5. Explore Cali History in the Open Air
The Picture Bridge at the Langham Huntington, Pasadena is an old-fashioned wooden bridge that doubles as a history museum. Along its length, it has 41 paintings of California treasures such as Cathedral Spires in Yosemite, Midway Point on Carmel’s Seventeen Mile Drive and man-made icons such as Mt. Wilson Observatory and Catalina Island’s Avalon Bay. The paintings were originally painted in 1933 by local landscape artist Frank M. Moore, who was paid $10 and all the food he and his wife could eat (a big deal during the Depression). After 80 years of exposure to the elements, the faded oil paintings were recreated by the vivid copies in place and just unveiled. Another excellent outdoor history lesson: the Great Wall of Los Angeles, a half-mile-long mural that depicts a people's history of Los Angeles, focusing on moments of social injustice (the influx of Dust Bowl refugees, Zoot Suit Riots, Japanese-American internment) that are often erased in establishment histories.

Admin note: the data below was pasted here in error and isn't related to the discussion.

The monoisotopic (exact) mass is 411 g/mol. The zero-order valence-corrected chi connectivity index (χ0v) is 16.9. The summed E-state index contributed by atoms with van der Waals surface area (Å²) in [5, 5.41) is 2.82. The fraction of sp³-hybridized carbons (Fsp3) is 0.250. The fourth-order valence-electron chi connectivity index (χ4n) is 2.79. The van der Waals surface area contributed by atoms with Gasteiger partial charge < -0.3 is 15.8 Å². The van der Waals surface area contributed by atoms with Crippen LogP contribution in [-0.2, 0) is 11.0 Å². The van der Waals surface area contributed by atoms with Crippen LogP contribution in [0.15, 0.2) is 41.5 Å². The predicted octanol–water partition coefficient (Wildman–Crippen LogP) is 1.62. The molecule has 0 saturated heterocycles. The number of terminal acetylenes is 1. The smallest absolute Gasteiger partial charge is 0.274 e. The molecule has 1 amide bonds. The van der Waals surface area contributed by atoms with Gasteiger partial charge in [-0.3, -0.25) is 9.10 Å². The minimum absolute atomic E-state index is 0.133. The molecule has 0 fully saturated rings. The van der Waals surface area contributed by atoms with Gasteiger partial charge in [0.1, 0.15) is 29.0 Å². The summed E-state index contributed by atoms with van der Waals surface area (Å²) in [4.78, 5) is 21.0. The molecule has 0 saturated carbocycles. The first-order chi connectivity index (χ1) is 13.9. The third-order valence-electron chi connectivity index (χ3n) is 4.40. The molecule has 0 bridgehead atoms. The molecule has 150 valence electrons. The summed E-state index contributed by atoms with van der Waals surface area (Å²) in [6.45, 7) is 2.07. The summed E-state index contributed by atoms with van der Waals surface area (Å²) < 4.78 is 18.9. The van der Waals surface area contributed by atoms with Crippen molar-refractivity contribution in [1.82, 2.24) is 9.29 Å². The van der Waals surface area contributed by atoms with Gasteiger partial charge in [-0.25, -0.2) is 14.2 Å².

6. Hike the Backbone Trail in Style
Trail Magic Adventures is our kind of camping: Basically, they carry all the tents, food and heavy stuff, so you're free to hang on to a sweater and a water bottle and say Wow, look at that coastline! Check out that woodsy canyon! The company recently started leading guided hikes along the Backbone Trail, a 69-mile ridge along the top of the Santa Monica Mountain range that runs from Los Angeles to Ventura County. You can sign on for one night or for the whole five-day course...and it's the perfect way to get you and your family members finally off your phones.
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